Enterprise Value as Market Value
Another system of calculating market value, which when calculated this way is also called enterprise value, is
(i) (shares outstanding X share price) + long-term debt – cash
It may not make immediate sense to add market capitalization to long-term debt and subtract cash, but it represents what you would have to pay to buy out all of a business’ shareholders and long-term creditors (be the only owner and not owe any money), less the cash that you would get along with the company, since you can use that to offset what you spent on the business.
With this method, we would have a starting value of
(607.190 million X 2.13) + 4.874 billion – 1.341 billion = 4.826 billion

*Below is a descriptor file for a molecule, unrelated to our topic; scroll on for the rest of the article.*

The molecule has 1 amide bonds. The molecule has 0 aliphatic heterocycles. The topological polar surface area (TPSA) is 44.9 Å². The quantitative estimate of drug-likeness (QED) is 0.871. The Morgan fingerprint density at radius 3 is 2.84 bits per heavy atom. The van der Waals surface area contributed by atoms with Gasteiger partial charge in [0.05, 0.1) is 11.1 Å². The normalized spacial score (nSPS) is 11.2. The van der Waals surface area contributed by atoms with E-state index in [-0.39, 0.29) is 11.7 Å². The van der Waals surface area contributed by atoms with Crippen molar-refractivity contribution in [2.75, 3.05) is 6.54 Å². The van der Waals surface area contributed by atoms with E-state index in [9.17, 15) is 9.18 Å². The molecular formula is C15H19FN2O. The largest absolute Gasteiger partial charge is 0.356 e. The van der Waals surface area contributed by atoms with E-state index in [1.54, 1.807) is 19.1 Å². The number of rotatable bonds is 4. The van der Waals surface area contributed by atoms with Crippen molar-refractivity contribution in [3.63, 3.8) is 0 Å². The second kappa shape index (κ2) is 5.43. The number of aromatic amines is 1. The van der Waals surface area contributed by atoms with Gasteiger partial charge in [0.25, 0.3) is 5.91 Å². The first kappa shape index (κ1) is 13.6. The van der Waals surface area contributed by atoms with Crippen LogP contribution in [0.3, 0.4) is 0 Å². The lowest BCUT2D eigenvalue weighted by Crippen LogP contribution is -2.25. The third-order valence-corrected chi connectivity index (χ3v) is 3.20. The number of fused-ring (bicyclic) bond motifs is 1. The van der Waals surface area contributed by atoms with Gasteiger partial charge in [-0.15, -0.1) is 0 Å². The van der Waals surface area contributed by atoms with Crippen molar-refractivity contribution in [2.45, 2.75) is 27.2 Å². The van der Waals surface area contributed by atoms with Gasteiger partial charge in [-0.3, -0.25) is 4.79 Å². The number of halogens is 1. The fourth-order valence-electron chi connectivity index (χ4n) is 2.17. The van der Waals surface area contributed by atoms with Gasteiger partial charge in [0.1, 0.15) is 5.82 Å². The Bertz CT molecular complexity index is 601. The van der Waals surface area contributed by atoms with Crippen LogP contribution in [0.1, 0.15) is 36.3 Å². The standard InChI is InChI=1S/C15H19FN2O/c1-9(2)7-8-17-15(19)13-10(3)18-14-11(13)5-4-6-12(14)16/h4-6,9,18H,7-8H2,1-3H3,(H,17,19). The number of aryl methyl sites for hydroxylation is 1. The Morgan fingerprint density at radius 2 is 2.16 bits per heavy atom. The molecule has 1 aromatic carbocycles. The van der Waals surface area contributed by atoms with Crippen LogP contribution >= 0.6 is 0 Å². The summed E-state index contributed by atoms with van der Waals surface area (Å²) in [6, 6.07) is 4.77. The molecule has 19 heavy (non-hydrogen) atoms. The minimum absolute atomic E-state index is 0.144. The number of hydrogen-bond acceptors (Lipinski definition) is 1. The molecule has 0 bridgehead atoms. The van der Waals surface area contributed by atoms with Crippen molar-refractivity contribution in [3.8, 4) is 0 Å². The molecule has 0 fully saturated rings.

AMD is transferring $1.2 billion of debt to TFC, but AMD owns 34.2% of TFC, so the amount of debt they no longer own works out to $790 million. Market cap is affected as above with an extra $200 million, but we’ll take $125 million back out because AMD is getting it in cash (we’re ignoring the penny per warrant, or $350 thousand, AMD would get from Mubadala for converting the warrants)
(2.13 X 700.19 million) + (4.874 - .790) billion – (1.341 + .125) billion = 4.109 billion
As with assets, market value, at least in this interpretation, actually goes down.